What kind of fighter would Vitali Klitschko, a professional boxer and Mayor of Kiev, be if he only fought amateur boxers from lower weight classes? He would be dominating in those fights. But what would happen if he had to fight a real pro like Tyson Fury? He might win but the outcome would be in doubt since he had never fought a fully trained professional (who just happens to be the current Heavy Weight champion).
This analogy describes the current state of the U.S. military. The American people love to say how great and powerful the U.S. military is without pausing to consider the problems those forces had in quelling insurgencies in Afghanistan and Iraq. Here is the reality–the U.S. military has not been in a battle with a legitimate military force since the Vietnam War. All U.S. military operations since 1990 have been unleashed on third world armies with no effective air power, air defense, artillery or maritime capability.
When U.S. troops got into trouble in Afghanistan or Iraq they could call on air strikes or cruise missiles that decimated the attackers. It is like Vitali Klitschko beating the life out of a 150 pound foe who had never taken a boxing lesson.
Which brings me to Russia. Russia has a first class air force, a formidable air defense capability, nuclear weapons, hyper sonic and sub sonic cruise missiles. In short, Russia has a professional military and is not saddled with social justice warrior baggage. Promotions in the Russian military are not dependent on being transgender friendly.
Let us compare the U.S. invasion of Iraq in 2003 with the current Russian invasion of Ukraine. According to many retired U.S. military officers populating the punditry ranks on the cable channels, the Russian military is a joke and are bogged down in Ukraine. But the Russian performance in Ukraine is anything but pedestrian. Consider the following:
- Russia invaded Ukraine with 150,000 troops (according to western media) and seized territory comparable to the United Kingdom in one week. The Russians reached Kiev in three days and have been methodically surrounding the city in the ensuing 15 days.
- The United States invaded Iraq with 100,000 troops in March 2003. It took them two weeks to reach the outskirts of Baghdad and another week to “secure” it. The U.S. declared victory on May 1 (remember George W. Bush declaring “Mission Accomplished”?).
- Russia faced a well equipped Ukrainian Army with competent Air Force, air defense systems, armor and artillery. Russia quickly dismantled the air force and air defense systems and created major disruptions to the Ukrainian lines of communication.
- The United States confronted a disillusioned, disorganized Iraqi Army bereft of air cover, artillery and coherent armored units. The United States enjoyed air supremacy from the outset and was able to easily defeat any attempts by Iraqi units to thwart American advances.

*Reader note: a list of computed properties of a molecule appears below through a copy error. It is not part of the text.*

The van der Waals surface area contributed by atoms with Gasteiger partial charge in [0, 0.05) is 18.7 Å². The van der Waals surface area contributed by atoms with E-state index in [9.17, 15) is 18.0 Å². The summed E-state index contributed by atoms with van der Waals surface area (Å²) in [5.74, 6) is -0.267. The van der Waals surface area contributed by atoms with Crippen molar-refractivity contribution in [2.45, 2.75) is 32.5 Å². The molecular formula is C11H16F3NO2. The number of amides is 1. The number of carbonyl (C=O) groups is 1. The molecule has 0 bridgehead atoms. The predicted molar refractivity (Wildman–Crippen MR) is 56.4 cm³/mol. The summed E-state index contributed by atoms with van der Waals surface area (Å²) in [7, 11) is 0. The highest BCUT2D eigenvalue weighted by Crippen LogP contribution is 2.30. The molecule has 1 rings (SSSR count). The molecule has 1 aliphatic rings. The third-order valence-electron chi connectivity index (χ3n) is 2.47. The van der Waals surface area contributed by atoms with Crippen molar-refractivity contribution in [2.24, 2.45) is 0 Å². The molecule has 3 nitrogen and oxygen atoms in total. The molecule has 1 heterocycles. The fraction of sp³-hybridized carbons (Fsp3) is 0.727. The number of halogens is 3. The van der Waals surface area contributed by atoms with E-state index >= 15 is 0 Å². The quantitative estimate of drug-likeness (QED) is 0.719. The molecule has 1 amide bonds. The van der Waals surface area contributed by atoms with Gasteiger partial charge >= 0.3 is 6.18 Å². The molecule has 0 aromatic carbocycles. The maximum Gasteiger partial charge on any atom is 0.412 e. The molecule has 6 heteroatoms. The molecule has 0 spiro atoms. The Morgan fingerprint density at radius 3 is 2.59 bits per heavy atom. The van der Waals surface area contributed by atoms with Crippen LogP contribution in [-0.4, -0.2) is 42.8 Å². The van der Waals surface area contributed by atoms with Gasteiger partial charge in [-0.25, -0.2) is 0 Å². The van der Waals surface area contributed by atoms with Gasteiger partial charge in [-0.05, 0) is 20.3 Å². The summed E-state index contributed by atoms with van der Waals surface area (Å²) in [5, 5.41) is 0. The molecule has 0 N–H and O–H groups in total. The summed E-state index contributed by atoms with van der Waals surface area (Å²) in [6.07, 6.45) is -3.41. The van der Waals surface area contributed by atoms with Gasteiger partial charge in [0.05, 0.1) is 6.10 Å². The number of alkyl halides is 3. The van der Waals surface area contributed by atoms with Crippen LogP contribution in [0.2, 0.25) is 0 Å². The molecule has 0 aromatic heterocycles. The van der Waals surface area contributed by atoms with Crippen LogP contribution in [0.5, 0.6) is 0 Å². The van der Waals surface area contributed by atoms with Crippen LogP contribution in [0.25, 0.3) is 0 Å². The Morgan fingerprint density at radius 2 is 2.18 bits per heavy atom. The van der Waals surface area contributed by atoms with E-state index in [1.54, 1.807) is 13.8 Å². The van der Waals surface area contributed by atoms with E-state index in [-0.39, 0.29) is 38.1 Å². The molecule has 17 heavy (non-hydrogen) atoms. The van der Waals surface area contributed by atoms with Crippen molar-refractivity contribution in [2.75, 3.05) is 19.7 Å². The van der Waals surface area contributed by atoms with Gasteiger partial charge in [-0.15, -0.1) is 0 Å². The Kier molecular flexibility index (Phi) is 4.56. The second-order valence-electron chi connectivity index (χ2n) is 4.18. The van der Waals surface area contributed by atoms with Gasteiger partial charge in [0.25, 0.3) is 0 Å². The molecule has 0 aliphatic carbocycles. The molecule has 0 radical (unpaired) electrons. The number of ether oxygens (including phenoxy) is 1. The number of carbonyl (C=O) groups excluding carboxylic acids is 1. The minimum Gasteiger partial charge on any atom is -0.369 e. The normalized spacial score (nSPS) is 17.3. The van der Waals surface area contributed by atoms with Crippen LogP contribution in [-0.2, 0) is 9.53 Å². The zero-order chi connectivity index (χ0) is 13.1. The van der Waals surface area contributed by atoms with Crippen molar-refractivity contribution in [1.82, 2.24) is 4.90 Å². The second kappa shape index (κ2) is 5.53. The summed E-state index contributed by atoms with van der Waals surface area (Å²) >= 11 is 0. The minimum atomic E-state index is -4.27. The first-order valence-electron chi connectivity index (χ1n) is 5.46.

- Ukraine, in terms of geography, is one third larger than Iraq and has more rivers that pose obstacles to the advance of mechanized units.
Russian forces continue to advance on multiple fronts and are in the process of isolating what is left of Ukrainian military units. Western military analysts have mistaken Russian caution in inflicting civilian casualties and destroying key infrastructure as weakness. It is nothing of the sort. The Russians are showing a remarkable maturity in carrying out the offensive to defeat the Ukrainian military and “de-Nazify” Ukraine. But this caution has a limit. If the Ukrainians rebuff repeated opportunities to surrender Russia is likely to step up its level of violence against the resistance.
The reality is this–Russia has occupied more territory in 19 days and defeated Ukrainian military forces that are far superior to anything the Iraqis fielded against the United States in 2003. It took the United States more than 26 days to achieve comparable results. I believe that Western military analysts who are busy disparaging the performance of the Russian military are making a grave error.
Speculation that Russia will use chemical weapons or mines as part of its campaign is delusional nonsense. Chemical weapons are employed by an army on the defense trying to slow the advance of an attacking force. That is how Iran and Iraq used that weapon during their war in the 1980s. Explosive mines also are a defensive measure. During the battle of Kursk in World War II the Russians used mines to thwart the Nazi offensive. An army on the offense does not have the time to stop and plant mines that would impede their advance. It is the Ukrainians planting mines on the roadways and fields in an effort (one I believe is futile) to slow the Russian offensive.
If chemical weapons make their appearance on the battlefield in Ukraine, it is highly likely that this is a last ditch measure by a beleaguered Ukrainian military. I believe the next ten days will mark the end of Ukraine’s army’s ability to pose an effective threat to Russia’s advance and de facto control of Ukraine.